Switchgear hot spot monitoring systems can use wireless and battery-free RFID sensors to avoid issues with batteries and wires in high voltage environments.
All distribution substations and nearly every factory have switchgear in place. These consist, among others, of busbars, instrument transformers, disconnectors, circuit breakers and panel boards.
Small technical issues result in huge disasters in switchgear due to the high voltage environments these equipment are installed in. Faults or failures in this gear can quickly evolve into conditions with high risk of short arc being generated, leading to catastrophic events such as power outages, loss of productivity and even fire or explosion.
Hot spot monitoring systems to detect potential issues
Most of the issues in switchgear appear where a busbar interfacing with a cable forms a poor connection. A bolt not tightened or even dirt between the connections causes a chemical reaction which in turn generates a point of resistance.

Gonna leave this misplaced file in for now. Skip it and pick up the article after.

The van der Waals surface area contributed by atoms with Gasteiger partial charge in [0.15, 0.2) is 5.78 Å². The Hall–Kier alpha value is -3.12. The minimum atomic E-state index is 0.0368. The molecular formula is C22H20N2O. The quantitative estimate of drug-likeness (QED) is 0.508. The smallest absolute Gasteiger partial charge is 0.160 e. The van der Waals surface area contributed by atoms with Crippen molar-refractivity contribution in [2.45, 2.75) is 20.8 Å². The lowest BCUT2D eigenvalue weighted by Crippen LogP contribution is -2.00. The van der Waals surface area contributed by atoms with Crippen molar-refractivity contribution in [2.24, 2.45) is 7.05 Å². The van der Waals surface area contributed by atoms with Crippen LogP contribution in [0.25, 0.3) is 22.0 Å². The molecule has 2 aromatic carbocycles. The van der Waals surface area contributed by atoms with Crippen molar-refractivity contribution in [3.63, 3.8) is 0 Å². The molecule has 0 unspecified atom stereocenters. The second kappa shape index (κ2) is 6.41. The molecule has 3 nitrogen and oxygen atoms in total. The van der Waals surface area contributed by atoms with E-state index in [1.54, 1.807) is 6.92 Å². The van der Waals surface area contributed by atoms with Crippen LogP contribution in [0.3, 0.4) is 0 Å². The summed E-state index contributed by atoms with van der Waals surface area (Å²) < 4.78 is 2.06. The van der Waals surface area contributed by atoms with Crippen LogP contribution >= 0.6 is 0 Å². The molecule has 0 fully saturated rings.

By monitoring these hot spots, maintenance systems can detect unexpectedly high temperatures and program corrective actions based on the information received.
Unluckily, temperature sensors cannot be wired – this would break the required electric insulation. Batteries are not a good solution either for the same reason.
RFID battery-free sensors for switchgear
UHF RFID sensors work reliably in high, medium and low voltage environments. Working in the 868MHz – 920MHz frequency band, there are no EMC issues with switchgear operation, granting a correct performance of the RFID system.
RFID sensors can be mounted on busbars and connectors to monitor temperature. Many different sensor tags can be used per rack so that maintenance crew can look at data and understand exactly which hot spot is creating the issue – which saves the time of checking all connections to make sure you correct the problem.
RFID sensors can provide hot spot data collection to switchgear manufacturers and users to manage these key and expensive assets. See an example of battery-free temperature sensor here: Electra-CT.